P T A
a good boy. Very quiet, and reserved”, the principal of
the school looked up from the performance sheet of my son
and said to me. She continued, “actually, at this age, we
see it in a few kids, but he's a nice boy.” My son is two
years, two months and five days old. On the day of the PTA,
he was five days younger.
“You think it's okay to be that? Reserved, I mean?” I was
attending the first ever PTA (the urbane term for parent
teacher meetings) of my life as a parent, and I was jittery.
We put our little one into school a couple of months ago.
Not exactly a schooling school, but what in modern parlance
gets sugar coated as a 'playgroup'. Kids play there. At
least they appeared to be doing so the day I was “shown”
around the premises before I put him in. Swarms of children,
barely few centimeters tall, ran around the mad house chasing
a scared cat. Some sat in a corner playing with modeling
clay, others rolled tires, some were busy defacing an already
mutilated doll. Someone bawled in a corner, the other screamed,
“miss wee wee!”, still another jumped from the slide landing.
I looked at my tiny boy. He seemed a little fazed by the
ruckus around him, nervously sucking at his thumb, but I
felt confident he'd fit in with the rest. Okay, I'm lying.
Not confident, but when so many children his size seemed
to enjoy themselves, I saw no reason why mine wouldn't.
Besides, it's fashionable to have a playgroup-going child
in the house.
So here I was discussing his progress report, and the principal
didn't seem too happy with it. I'd heard her crack jokes
and seen the face turn purple with loud guffaws while talking
to the other sets of parents. The smile had disappeared,
and she frowned as she continued in a slightly patronizing
“Yeah, we've had a few children like him before. He likes
to be with himself. He stands in a corner without disturbing
others, he's a quiet boy” . My mind raced back to the numerous
scenes of delightful baby crime at home. Quiet, this boy?
“You mean he doesn't mix around with other kids?”
“Not much. Actually, we want him to talk. Though it is not
all that late for him, it would have been better if he'd
started speaking a few words by now.”
Few words? I was shocked! We hear him talk all day at home.
Ma'am, I wanted to tell her, he can tell you how Mr. Jumbo's
bus got stuck on the narrow bridge and how the dinosaur
cried for it's binkit; how his cars have a bath when it
rains and how the birds chirp every morning. But she didn't
ask, so I didn't say.
All I said was, “Oh, that's strange, because he speaks at
home”. The principal shook her head as if to say she knew
what I meant by his baby talk: uttering a few 'mamma's and
'pappa's doesn't count as speaking. She, however, didn't
say that aloud.
“Maybe he's a very shy baby”, she added politely.
Shy! That is the last thing any parent wants to hear about
the child. Is that why we're sending you to school dear?
I, like any mother, would have swelled with pride had the
principal said he's a brat. And the big bad bully of the
school. Let's face it. It's infinitely more dramatic for
parents to have children who strut and swear and push the
little ones and make them holler. Doesn't half the joy of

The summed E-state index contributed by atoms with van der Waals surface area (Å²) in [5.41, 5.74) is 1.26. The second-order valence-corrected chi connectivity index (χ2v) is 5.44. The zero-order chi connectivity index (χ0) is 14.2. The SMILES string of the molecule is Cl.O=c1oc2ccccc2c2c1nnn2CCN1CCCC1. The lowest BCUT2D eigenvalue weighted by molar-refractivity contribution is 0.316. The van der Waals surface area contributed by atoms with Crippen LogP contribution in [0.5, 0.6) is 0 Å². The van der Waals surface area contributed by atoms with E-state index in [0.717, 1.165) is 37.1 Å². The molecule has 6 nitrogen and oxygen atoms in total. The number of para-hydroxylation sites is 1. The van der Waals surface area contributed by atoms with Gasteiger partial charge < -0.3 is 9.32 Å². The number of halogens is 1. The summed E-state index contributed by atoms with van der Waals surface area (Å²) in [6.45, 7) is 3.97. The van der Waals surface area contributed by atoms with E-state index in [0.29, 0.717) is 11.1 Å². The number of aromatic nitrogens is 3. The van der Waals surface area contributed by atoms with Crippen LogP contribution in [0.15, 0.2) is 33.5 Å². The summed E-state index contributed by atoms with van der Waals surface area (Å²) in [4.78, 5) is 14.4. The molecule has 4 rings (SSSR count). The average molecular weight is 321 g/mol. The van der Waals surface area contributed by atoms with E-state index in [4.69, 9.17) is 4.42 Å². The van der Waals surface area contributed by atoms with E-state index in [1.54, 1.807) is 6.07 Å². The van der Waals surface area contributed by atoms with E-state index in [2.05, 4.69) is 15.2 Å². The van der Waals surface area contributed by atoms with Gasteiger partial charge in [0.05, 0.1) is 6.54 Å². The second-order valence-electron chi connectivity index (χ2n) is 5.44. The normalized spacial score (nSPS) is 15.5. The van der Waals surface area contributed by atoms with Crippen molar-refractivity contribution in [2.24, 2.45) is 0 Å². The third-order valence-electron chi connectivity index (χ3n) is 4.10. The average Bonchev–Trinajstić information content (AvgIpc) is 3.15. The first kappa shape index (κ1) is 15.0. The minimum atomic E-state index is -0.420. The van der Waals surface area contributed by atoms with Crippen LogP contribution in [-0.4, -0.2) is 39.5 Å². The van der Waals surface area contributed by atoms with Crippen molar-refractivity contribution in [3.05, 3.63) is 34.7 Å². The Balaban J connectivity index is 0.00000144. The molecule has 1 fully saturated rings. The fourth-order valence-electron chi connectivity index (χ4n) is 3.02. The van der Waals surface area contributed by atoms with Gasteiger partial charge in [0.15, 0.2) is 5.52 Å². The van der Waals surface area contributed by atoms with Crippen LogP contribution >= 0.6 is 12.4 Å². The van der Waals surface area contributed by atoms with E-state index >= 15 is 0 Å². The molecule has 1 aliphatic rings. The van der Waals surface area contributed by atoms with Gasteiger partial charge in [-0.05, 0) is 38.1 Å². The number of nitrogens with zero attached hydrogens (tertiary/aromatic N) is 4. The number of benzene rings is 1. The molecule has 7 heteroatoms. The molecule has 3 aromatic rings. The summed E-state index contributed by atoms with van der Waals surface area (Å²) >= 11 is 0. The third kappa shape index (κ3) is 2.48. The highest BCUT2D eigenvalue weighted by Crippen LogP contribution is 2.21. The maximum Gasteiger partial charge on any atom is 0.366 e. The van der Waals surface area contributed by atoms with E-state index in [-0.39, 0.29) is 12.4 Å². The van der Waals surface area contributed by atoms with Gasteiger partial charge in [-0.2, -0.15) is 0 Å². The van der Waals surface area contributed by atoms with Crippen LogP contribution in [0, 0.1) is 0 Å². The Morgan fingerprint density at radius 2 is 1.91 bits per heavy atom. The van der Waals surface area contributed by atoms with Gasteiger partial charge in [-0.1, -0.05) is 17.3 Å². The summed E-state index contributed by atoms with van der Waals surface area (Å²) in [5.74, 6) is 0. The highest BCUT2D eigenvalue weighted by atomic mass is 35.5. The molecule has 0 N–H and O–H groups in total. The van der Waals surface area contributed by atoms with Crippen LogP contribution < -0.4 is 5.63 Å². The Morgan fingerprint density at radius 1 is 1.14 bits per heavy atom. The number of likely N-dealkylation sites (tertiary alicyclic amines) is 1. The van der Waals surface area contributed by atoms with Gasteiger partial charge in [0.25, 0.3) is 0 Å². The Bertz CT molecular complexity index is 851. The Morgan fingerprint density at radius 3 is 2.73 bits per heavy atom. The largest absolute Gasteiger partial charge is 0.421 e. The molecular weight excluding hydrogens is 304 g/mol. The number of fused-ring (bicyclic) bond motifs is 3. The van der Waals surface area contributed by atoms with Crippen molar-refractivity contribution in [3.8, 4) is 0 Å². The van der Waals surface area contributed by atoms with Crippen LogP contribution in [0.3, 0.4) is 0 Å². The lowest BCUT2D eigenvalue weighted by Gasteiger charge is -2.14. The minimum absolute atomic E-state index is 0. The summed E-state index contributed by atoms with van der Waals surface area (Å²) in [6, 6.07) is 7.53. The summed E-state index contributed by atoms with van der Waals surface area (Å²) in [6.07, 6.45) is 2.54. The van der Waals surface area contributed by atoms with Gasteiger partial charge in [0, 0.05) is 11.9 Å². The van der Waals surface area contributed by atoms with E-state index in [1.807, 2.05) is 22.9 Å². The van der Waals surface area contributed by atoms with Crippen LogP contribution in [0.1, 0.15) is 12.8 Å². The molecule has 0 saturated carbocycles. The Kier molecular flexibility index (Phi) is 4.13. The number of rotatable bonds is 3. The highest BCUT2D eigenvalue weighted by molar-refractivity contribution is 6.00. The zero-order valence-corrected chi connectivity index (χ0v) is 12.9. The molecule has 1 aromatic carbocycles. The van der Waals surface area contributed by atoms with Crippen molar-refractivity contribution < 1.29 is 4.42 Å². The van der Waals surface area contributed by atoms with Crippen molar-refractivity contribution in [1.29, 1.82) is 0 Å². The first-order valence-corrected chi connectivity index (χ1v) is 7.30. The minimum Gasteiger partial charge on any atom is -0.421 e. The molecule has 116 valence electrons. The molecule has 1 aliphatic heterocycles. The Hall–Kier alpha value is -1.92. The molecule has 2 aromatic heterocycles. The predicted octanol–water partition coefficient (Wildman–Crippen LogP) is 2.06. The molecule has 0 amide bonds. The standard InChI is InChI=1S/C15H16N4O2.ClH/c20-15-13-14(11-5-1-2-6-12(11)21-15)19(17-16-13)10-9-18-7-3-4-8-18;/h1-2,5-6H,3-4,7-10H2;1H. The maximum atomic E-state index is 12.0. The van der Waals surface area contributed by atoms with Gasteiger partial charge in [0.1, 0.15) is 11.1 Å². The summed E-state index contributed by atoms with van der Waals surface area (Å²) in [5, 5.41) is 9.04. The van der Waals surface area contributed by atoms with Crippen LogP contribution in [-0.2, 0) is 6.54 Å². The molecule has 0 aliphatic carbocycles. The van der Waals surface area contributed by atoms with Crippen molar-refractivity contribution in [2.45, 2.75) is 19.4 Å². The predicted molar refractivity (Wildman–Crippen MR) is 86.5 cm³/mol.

parenting comprise sifting through ream on child psychology,
and reading what Dr. Spock's mother opined on difficult
children. There is so much literature available on it simply
because children are meant, and expected, to be devil incarnates.
Therefore, in the middle of all this if you are confronted
with an angel, a shy one at that, in the making, you as
parents feel lost. You could as well be making more babies
and hope and pray they give you enough work worthy of harried
Maybe she was right in her assessment. He was behaving shy
now. And maybe, he is a good boy.
he cry here?” I wanted to know more.
“At times, yes, but that's all right. Very natural. You
see that girl there? She's very outgoing and all that, but
even she cries when her mother comes to pick her up every
day. She cries. Even when she is such an intelligent child”.
BOOM! Okay, I get what you meant by that. Let me put that
word in your mouth.
“Oh, do you think he is dull?”
“Ahhh, I wouldn't say that. He'll learn, and soon catch
up with others. I think he's a slow learner, so let's not
push him…don't worry…”. Her words no longer registered in
my mind. At this playgroup, my child was certainly being
ranked below average, and he wasn't even a trouble maker!
I wished she felt there was something he was good at, other
than being a “good” boy.
I wanted her to ask me, “but how is he at home?” I had gone
prepared with the reply. I wanted to tell her how we feel
he's a gifted child. That he is intelligent, with an exceptional
memory, and loves reading his books and building cars with
his blocks, and so on. That like any other child his age,
his numerous 100 meter dash(es) and his prattle fill our
house, and, yes, yes, he is naughty at home…. But the principal
did not ask the question, and I didn't get a chance to showcase
my child as such.
On our way back from school, I looked at my son. He was
busy spotting vehicles of different shades and makes on
the road. Suddenly he squealed with delight and said “vite
amulans” (white ambulance), and started imitating the loud
siren. I smiled back at him, reassuring myself with the
belief that he is special. My mind was already on the flower
vase he'd broken that morning. “He's normal”, I said to
myself. “Who cares what the rest of the world thinks!”